"Ama is a Ghanaian model whose body language has always inspired me," the artist discloses during a chat few days ago. "This is especially because I am more interested in the subliminal expressions than the obvious."
Perhaps, female figure attraction, even to a woman too, is a personal choice. And being an artist further makes Suowari's choice more relative. "It's body language that fascinates/inspires me and it has a lot to do with the human face and hands."
Most of her paintings with focus on facial and body details easily give her preference of features away. "And the whole body sometimes," she adds. "If I zoom in on a person, it's because there's an emotion I want to communicate with my viewer."
Among the period when female submissiveness becomes unavoidable is enacted by Suowari, in which zero protection is available for a growing girl child. One of her works titled What If captures the naughty issue of girl child education against the norms of under-age marriage in Africa. Rendered in ink and acrylic on paper, the adult portrait of unknown lady radiates so much of contemplation with chin rested on her right palm.
What's the contemplation all about? The piece, Souwari explains, revisits her school days as a minor. One of her classmates, Mariam, suddenly stopped attending school. She was curious to know what happened to her classmate. Mariam had been married off to a family friend, Suowari would later learn.
The trauma of imagining Mariam's state of mind as well as condition of care under the husband haunted Suowari from childhood to her adult years and generated the paper work titled What If. Perhaps, the other side that the artist and other schoolmates of Mariam thought of then was: 'What if any of us becomes the next 'Mariam.''
The truth is that across Nigeria, irrespective of tribe or religious affiliation of the people, child marriage of girls to adult men are not exclusive abuse in a particular region of the country. Like most situations in Nigeria, the stereotype mentality always take a single narrative that focuses one tribe or religion on issue of socio-political imbalance.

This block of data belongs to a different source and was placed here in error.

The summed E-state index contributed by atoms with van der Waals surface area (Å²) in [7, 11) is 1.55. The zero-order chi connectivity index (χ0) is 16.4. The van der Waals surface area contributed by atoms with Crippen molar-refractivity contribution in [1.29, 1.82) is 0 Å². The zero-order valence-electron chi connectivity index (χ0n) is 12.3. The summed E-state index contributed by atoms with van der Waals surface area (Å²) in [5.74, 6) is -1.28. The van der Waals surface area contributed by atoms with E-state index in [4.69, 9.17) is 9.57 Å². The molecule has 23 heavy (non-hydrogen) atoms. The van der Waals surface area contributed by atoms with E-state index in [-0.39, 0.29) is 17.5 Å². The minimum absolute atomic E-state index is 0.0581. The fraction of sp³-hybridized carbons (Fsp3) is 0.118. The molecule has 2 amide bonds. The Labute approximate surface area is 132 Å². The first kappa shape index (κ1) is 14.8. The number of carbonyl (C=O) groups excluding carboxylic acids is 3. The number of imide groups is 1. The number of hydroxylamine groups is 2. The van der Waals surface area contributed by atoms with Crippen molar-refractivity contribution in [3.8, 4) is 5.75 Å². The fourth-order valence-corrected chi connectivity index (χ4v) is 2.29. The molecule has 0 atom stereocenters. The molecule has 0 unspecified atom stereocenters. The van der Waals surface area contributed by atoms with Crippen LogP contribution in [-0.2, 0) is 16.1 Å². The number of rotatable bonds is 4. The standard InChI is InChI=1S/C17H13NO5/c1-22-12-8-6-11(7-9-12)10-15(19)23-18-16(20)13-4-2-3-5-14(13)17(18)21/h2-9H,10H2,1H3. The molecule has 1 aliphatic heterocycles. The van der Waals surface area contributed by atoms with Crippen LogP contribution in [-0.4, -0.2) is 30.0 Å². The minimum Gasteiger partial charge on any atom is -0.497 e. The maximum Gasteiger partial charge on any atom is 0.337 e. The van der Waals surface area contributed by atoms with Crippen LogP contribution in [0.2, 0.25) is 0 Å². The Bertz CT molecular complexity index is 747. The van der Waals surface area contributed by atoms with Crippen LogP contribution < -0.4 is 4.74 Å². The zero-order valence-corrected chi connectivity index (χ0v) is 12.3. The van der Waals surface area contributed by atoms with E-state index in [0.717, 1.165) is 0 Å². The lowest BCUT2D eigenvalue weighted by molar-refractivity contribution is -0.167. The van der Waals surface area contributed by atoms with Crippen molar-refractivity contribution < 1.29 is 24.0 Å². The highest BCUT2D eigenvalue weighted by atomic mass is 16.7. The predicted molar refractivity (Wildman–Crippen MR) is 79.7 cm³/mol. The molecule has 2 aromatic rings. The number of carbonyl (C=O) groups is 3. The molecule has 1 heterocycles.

A studio visit, via online, from which this review has been generated may not give a whole view of the artist's depth and scope as a solo art exhibition would have. Her plans for a solo show in Nigeria this year, she said, were already in motion until "the lockdown," set in.
As the third decade of the 21st century unfolds into post-COVID-19 crisis, the textures of Suowari's art is still pregnant of more surprises. "I am currently working on projects that bring other forms of Art into my 2-dimensional representation."
Suowari, b. 1990, got her B.A Fine Art and Design (Painting), from University of Port Harcourt, Rivers State, Nigeria. Her works have been exhibited in Nigeria and abroad, including a recent solo show titled Body Language, held in November 29 2019-February 9, 2020 at Adrienne Arsht Center for the Perform,ing Arts, Miami, Florida, U.S.
-Tajudeen Sowole is a Lagos-based Art Advisor.